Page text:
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The projects constituting the SEURAT-1 research initiative have received funding from the European Union Seventh Framework Programme (FP7/2007-2013). The projects constituting the SEURAT-1 research initiative have received financing from Cosmetics Europe.

HeMiBio

SEURAT-1 is designed as a cluster of seven projects: five complementary research projects, a central data management and servicing project, and a coordination and support project.

Hepatic microfluidic bioreactor


The goal of HeMiBio is to develop a hepatic microfluidic bioreactor from human iPSC-derived hepatocytes, hepatic sinusoidal endothelial cells (HSEC) and stellate cells (HSC), suitable for inclusion in a repeated dose toxicity testing strategy of pharmaceuticals/cosmetic ingredients. The successful creation of such a liver-device requires (a) homotypic and heterotypic interactions between the three cell types to induce and maintain their functional, differentiated state, and (b) optimisation of the matrix, oxygenation conditions, nutrient transport and physiological shear forces. The objectives are (1) to engineer the cellular components incorporated in the bioreactor to enable specific and spatially defined enrichment of the different cells from iPSC progeny, and, by gene editing, to allow non-invasive monitoring of the cellular state (differentiation and damage). (2) Aside from the molecular sensors, an array of electro-chemical sensors will be embedded in the reactors to assess liver-specific function and cellular health under repeated dose toxicity conditions, dynamically and in a high-throughput way. Cells and sensors will be built into (3) bioreactors that will be sequentially upgraded from 2D to 3D microfluidic reactors to ultimately allow full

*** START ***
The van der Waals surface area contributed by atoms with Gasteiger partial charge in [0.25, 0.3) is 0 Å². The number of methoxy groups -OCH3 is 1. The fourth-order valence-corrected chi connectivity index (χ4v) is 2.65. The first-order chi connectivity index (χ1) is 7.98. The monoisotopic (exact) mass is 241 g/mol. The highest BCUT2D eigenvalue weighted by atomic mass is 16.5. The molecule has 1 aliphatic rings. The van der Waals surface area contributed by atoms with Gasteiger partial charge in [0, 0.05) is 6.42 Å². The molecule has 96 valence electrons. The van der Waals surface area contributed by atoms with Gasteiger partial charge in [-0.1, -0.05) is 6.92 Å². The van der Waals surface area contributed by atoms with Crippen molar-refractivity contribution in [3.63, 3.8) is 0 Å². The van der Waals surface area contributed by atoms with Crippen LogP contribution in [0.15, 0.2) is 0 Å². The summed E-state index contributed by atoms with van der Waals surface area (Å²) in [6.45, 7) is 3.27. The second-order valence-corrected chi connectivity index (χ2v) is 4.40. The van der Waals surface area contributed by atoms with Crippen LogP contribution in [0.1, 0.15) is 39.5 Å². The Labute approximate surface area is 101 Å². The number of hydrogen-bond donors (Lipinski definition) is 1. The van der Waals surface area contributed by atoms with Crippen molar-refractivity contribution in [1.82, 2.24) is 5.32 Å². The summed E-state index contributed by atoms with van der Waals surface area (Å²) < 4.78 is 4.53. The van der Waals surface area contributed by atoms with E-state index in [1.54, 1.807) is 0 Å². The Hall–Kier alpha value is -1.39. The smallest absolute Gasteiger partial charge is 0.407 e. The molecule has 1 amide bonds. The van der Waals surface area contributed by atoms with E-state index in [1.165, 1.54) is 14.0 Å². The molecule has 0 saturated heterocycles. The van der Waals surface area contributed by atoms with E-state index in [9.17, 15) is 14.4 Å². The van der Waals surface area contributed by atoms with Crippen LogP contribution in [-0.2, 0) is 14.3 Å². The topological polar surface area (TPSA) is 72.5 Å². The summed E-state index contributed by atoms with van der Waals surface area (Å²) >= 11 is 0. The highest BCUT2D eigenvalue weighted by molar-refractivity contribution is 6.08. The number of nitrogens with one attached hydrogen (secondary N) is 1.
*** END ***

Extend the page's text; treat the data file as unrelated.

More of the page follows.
maintenance of mature functional hepatocytes, HSC and HSEC for >28 days. (4) As the ultimate goal is to use the device as a human-based alternative to rodent long-term hepatotoxicity studies, it will be of utmost importance to provide proof of concept that the 3D-devices reveal the hepatotoxicity of prototypical hepatotoxic compounds in vivo (5). “-Omics” and cell functionality studies will provide evidence that liver-like cells are present, exposed and affected by the selected toxic compounds. These ambitious objectives will be achieved by the excellent project team, composed of academic/industrial partners with unique and complementary biology, physiology, toxicology and technical skills from 7 EU Member States.

Coordinated by Prof. Catherine Verfaillie, Katholieke Universiteit Leuven (Belgium).

More information about HeMiBio here.